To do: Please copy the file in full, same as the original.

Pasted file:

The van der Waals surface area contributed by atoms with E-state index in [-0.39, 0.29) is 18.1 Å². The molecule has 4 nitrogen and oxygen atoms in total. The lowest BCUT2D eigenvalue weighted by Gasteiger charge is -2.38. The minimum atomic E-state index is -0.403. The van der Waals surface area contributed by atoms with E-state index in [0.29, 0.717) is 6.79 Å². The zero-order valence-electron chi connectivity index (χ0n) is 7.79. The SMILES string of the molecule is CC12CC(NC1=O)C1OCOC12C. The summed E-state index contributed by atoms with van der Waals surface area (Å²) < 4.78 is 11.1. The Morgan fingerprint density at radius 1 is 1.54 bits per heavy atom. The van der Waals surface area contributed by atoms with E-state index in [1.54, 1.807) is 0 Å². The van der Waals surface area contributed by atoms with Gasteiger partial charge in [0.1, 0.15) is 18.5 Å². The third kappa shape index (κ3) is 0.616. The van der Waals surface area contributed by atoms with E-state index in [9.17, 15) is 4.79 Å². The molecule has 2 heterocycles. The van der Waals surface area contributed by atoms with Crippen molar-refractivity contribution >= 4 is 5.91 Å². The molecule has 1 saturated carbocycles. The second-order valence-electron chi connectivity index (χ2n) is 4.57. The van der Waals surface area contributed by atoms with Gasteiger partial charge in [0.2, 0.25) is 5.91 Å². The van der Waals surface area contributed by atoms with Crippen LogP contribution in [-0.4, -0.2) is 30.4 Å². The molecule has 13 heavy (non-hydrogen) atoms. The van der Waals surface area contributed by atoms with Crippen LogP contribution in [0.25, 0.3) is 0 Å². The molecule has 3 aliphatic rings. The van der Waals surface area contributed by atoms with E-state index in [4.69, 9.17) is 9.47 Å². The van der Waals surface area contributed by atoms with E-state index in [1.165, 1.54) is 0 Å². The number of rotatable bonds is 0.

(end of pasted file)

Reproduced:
The van der Waals surface area contributed by atoms with E-state index in [-0.39, 0.29) is 18.1 Å². The molecule has 4 nitrogen and oxygen atoms in total. The lowest BCUT2D eigenvalue weighted by Gasteiger charge is -2.38. The minimum atomic E-state index is -0.403. The van der Waals surface area contributed by atoms with E-state index in [0.29, 0.717) is 6.79 Å². The zero-order valence-electron chi connectivity index (χ0n) is 7.79. The SMILES string of the molecule is CC12CC(NC1=O)C1OCOC12C. The summed E-state index contributed by atoms with van der Waals surface area (Å²) < 4.78 is 11.1. The Morgan fingerprint density at radius 1 is 1.54 bits per heavy atom. The van der Waals surface area contributed by atoms with E-state index in [1.54, 1.807) is 0 Å². The van der Waals surface area contributed by atoms with Gasteiger partial charge in [0.1, 0.15) is 18.5 Å². The third kappa shape index (κ3) is 0.616. The van der Waals surface area contributed by atoms with E-state index in [9.17, 15) is 4.79 Å². The molecule has 2 heterocycles. The van der Waals surface area contributed by atoms with Crippen molar-refractivity contribution >= 4 is 5.91 Å². The molecule has 1 saturated carbocycles. The second-order valence-electron chi connectivity index (χ2n) is 4.57. The van der Waals surface area contributed by atoms with Gasteiger partial charge in [0.2, 0.25) is 5.91 Å². The van der Waals surface area contributed by atoms with Crippen LogP contribution in [-0.4, -0.2) is 30.4 Å². The molecule has 13 heavy (non-hydrogen) atoms. The van der Waals surface area contributed by atoms with Crippen LogP contribution in [0.25, 0.3) is 0 Å². The molecule has 3 aliphatic rings. The van der Waals surface area contributed by atoms with E-state index in [4.69, 9.17) is 9.47 Å². The van der Waals surface area contributed by atoms with E-state index in [1.165, 1.54) is 0 Å². The number of rotatable bonds is 0.